The cost of restoring the Tyne Bridge to its former glory has spiralled “significantly” because of the inflation crisis, a new report reveals.
It was announced earlier this month that the North East icon is in an even worse state of disrepair than council bosses had feared and that its overdue renovation could take up to four years, twice as long as originally planned. The rusted crossing’s dilapidated condition and the UK’s huge inflation rate, recently reported at a 41-year high of 11.1%, mean that cash-strapped Tyneside authorities now face a substantially bigger bill to complete the refurbishment.
A funding package of £41.4m, mostly funded by the Government, to repair both the Tyne Bridge and the Central Motorway was agreed this summer after years of desperate pleas. But the economic crisis means that some of the motorway works could now be delayed or even abandoned in order to focus on the increasingly expensive bridge restoration.
Read More: Tyne Bridge in an even worse state than feared – and restoration could now mean four years of traffic chaos
The cash was due to be split in half, with £20.7m for the two major projects, but will now have to be “reprofiled” – with the Department for Transport saying there is no extra money available.
A report due to be presented to Newcastle and Gateshead councillors next Monday states: “Since the original funding bid was submitted there has been a significant increase in inflation costs in the construction industry. This has resulted in the estimated costs for the proposed works significantly increasing.
“The council are currently working with the contractor to finalise these costs. The councils have spoken with Department for Transport regarding the anticipated increase in scheme costs and they have stated that at this time there is no additional funding available from the Major Road Network programme.
“Officers are continuing to explore further funding options, however, we would look to re-allocate funding within the full £41.4m package, to ensure the Tyne Bridge was fully restored. The central motorway works would then need to be reprofiled. This work is being scoped by engineers.”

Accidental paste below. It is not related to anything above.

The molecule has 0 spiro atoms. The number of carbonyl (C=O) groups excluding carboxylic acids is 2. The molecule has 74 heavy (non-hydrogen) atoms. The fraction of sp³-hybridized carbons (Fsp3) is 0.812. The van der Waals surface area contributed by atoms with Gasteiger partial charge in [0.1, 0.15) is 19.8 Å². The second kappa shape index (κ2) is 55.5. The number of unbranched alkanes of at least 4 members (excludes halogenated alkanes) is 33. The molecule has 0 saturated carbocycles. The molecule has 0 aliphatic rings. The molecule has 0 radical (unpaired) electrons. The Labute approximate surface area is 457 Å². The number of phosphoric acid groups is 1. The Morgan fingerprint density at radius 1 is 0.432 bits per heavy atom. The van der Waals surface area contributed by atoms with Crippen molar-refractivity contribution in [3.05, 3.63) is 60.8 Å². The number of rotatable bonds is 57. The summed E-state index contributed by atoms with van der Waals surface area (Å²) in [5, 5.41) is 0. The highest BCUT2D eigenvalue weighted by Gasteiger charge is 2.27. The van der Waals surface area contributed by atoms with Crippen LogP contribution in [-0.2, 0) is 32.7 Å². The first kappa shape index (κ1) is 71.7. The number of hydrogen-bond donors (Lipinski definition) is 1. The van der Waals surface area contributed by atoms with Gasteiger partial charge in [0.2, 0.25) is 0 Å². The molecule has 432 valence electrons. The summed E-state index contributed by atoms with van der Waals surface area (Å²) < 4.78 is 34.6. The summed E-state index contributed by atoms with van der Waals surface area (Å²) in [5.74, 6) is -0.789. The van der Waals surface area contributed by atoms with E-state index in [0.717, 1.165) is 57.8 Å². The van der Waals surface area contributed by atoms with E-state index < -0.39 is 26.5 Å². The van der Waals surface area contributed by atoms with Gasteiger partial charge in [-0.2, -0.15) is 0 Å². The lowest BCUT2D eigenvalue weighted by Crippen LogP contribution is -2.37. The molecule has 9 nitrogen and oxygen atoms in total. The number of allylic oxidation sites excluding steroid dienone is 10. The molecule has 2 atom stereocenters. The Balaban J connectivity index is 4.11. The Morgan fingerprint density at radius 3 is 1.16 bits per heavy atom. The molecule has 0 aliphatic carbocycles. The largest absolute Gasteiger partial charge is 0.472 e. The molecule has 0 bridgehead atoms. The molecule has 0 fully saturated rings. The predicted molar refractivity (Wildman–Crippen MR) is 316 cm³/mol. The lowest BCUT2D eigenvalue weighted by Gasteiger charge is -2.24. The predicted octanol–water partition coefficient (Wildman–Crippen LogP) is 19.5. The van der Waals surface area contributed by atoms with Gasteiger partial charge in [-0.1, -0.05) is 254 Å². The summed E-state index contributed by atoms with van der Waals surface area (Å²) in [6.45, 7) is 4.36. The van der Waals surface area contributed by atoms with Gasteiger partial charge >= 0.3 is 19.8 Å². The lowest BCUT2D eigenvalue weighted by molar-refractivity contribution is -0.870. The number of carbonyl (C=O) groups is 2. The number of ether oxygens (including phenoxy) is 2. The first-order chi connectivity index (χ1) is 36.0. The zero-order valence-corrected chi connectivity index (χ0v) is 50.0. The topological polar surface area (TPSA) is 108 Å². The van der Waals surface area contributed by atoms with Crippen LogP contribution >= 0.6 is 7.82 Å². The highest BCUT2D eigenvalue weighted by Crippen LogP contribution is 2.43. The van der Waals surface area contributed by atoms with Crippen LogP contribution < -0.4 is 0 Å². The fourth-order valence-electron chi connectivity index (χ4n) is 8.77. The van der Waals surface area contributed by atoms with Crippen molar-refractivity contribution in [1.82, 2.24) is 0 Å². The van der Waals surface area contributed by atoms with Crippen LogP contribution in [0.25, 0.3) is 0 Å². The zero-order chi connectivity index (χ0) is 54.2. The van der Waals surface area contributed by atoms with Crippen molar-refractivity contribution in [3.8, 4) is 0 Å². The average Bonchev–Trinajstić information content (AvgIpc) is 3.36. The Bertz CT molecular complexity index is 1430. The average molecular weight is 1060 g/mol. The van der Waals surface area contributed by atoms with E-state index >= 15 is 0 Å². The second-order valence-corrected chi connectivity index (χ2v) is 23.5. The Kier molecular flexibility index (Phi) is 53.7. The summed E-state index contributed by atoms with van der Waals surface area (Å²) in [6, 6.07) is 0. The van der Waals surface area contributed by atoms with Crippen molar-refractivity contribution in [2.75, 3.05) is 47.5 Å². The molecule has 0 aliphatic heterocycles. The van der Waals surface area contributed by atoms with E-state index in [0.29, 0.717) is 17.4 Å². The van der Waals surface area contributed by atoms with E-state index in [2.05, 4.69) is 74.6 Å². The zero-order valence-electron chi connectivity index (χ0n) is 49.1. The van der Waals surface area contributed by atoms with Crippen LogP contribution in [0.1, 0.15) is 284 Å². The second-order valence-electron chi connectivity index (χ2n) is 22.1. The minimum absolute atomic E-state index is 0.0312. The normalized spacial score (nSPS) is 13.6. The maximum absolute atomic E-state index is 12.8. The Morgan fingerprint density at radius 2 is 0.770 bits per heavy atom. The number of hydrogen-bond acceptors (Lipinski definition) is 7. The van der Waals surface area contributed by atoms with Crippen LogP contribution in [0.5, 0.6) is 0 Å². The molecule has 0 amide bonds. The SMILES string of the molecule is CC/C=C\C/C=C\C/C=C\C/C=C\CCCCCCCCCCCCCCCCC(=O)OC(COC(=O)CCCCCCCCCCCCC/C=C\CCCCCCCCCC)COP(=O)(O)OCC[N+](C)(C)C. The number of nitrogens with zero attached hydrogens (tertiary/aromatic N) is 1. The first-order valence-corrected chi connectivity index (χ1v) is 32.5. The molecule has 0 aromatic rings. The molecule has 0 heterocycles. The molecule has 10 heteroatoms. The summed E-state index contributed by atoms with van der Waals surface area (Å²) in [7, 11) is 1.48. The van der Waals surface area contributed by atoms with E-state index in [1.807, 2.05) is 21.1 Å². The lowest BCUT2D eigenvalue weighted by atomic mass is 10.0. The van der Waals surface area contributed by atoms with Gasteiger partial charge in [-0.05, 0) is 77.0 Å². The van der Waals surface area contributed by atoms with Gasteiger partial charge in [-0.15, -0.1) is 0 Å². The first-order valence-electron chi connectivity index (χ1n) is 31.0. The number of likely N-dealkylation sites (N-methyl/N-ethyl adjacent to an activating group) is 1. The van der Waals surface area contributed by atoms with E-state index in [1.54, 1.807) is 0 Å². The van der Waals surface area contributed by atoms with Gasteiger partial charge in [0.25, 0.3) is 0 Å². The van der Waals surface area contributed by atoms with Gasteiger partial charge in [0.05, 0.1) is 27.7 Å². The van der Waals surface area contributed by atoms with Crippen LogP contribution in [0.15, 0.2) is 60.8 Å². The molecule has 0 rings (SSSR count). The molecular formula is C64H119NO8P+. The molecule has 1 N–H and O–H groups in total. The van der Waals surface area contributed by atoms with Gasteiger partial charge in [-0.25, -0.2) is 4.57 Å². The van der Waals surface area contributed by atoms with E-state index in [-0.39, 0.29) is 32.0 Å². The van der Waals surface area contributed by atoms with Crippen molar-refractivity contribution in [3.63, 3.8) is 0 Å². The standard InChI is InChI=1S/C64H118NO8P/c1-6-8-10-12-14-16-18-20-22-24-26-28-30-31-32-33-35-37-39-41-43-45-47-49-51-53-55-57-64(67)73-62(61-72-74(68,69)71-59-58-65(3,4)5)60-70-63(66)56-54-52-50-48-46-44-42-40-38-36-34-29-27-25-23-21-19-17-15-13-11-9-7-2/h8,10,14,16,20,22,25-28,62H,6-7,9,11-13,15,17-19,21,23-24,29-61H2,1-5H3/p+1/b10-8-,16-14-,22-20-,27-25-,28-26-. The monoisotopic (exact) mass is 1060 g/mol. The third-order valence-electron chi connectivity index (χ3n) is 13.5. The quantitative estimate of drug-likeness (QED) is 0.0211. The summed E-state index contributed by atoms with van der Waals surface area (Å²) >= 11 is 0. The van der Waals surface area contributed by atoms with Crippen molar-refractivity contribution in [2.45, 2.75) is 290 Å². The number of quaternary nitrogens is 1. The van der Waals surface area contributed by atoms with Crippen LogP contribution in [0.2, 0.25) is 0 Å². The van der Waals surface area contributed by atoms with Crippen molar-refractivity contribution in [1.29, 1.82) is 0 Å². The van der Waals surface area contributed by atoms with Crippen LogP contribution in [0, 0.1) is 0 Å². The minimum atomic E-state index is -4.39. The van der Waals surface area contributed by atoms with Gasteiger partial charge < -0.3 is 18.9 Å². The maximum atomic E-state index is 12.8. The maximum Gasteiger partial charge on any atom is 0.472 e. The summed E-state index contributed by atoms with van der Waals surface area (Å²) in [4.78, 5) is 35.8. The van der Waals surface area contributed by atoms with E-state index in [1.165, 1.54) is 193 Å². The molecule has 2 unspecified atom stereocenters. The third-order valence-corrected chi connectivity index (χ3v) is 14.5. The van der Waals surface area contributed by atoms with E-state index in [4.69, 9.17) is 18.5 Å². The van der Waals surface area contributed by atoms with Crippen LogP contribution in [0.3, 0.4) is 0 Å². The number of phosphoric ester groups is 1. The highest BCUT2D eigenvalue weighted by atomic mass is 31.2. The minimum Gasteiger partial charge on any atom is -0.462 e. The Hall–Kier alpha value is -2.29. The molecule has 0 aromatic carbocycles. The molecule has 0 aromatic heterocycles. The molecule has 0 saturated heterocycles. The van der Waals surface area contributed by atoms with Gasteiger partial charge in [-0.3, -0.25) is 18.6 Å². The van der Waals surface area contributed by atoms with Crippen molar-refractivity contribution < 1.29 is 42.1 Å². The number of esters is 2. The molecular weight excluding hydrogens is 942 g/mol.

A detailed inspection of the bridge has confirmed a raft of problems on the grade II* listed structure – including peeling paintwork, corroding steel, cracked concrete, leaking drains, damage to its road surface and pavements. Engineers now estimate that it will take between 36 and 42 months to complete the massive refurbishment job, the first major maintenance on the Tyne Bridge for more than two decades, the start date for which has been pushed back to autumn 2023.
The extended timeframe has also been partly blamed on kittiwake numbers on the bridge, with engineers having to work around the birds’ nesting season. A spokesperson for Newcastle and Gateshead councils said that they were “committed to ensuring that the Tyne Bridge works are completed in full” and would prioritise the landmark over the Central Motorway.
Coun Jane Byrne, Newcastle City Council’s cabinet member for transport, said: “The Tyne Bridge is an iconic symbol of the North East and we remain committed to restoring it to its former glory and preserving it for future generations. As this report sets out, this is a very challenging and complex project, having to balance rising costs with the full extent of the refurbishment works required.
"We will be working closely with partners to finalise the costings, programming and mitigation measures to reduce congestion on the main gateway in and out of the city. There is more work to be done on this ahead of finalising costings and programming and I look forward to working with partners to see this iconic structure fully restored and shining proudly in the Newcastle skyline once again.”
Local council officials also announced that two lanes of traffic on the deteriorating bridge will have to be shut for the duration of the works, sparking fears of nightmare traffic congestion lasting several years.
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